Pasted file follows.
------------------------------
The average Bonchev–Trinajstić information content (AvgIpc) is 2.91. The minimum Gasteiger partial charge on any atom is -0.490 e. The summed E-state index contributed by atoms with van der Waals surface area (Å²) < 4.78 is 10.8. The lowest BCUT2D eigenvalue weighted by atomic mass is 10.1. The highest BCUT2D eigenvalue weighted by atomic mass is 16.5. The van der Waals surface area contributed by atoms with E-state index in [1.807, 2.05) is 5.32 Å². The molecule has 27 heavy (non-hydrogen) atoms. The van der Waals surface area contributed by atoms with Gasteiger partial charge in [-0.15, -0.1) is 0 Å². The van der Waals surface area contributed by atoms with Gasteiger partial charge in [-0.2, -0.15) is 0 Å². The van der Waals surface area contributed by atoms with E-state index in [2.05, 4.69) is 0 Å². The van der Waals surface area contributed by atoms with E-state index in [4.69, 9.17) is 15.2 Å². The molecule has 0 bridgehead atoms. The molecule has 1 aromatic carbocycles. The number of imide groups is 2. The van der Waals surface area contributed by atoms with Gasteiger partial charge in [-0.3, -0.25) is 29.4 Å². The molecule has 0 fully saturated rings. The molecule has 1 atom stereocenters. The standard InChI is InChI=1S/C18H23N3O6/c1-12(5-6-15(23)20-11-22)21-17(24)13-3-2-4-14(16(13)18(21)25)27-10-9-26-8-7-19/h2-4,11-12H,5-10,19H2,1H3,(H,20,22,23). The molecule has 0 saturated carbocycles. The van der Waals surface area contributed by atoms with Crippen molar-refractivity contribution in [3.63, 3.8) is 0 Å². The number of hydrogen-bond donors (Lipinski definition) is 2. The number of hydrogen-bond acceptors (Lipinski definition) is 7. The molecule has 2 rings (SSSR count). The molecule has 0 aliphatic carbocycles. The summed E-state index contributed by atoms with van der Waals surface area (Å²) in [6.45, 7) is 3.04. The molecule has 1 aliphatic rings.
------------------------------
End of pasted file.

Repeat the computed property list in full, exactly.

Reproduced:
The average Bonchev–Trinajstić information content (AvgIpc) is 2.91. The minimum Gasteiger partial charge on any atom is -0.490 e. The summed E-state index contributed by atoms with van der Waals surface area (Å²) < 4.78 is 10.8. The lowest BCUT2D eigenvalue weighted by atomic mass is 10.1. The highest BCUT2D eigenvalue weighted by atomic mass is 16.5. The van der Waals surface area contributed by atoms with E-state index in [1.807, 2.05) is 5.32 Å². The molecule has 27 heavy (non-hydrogen) atoms. The van der Waals surface area contributed by atoms with Gasteiger partial charge in [-0.15, -0.1) is 0 Å². The van der Waals surface area contributed by atoms with Gasteiger partial charge in [-0.2, -0.15) is 0 Å². The van der Waals surface area contributed by atoms with E-state index in [2.05, 4.69) is 0 Å². The van der Waals surface area contributed by atoms with E-state index in [4.69, 9.17) is 15.2 Å². The molecule has 0 bridgehead atoms. The molecule has 1 aromatic carbocycles. The number of imide groups is 2. The van der Waals surface area contributed by atoms with Gasteiger partial charge in [-0.3, -0.25) is 29.4 Å². The molecule has 0 fully saturated rings. The molecule has 1 atom stereocenters. The standard InChI is InChI=1S/C18H23N3O6/c1-12(5-6-15(23)20-11-22)21-17(24)13-3-2-4-14(16(13)18(21)25)27-10-9-26-8-7-19/h2-4,11-12H,5-10,19H2,1H3,(H,20,22,23). The molecule has 0 saturated carbocycles. The van der Waals surface area contributed by atoms with Crippen molar-refractivity contribution in [3.63, 3.8) is 0 Å². The number of hydrogen-bond donors (Lipinski definition) is 2. The number of hydrogen-bond acceptors (Lipinski definition) is 7. The molecule has 2 rings (SSSR count). The molecule has 0 aliphatic carbocycles. The summed E-state index contributed by atoms with van der Waals surface area (Å²) in [6.45, 7) is 3.04. The molecule has 1 aliphatic rings.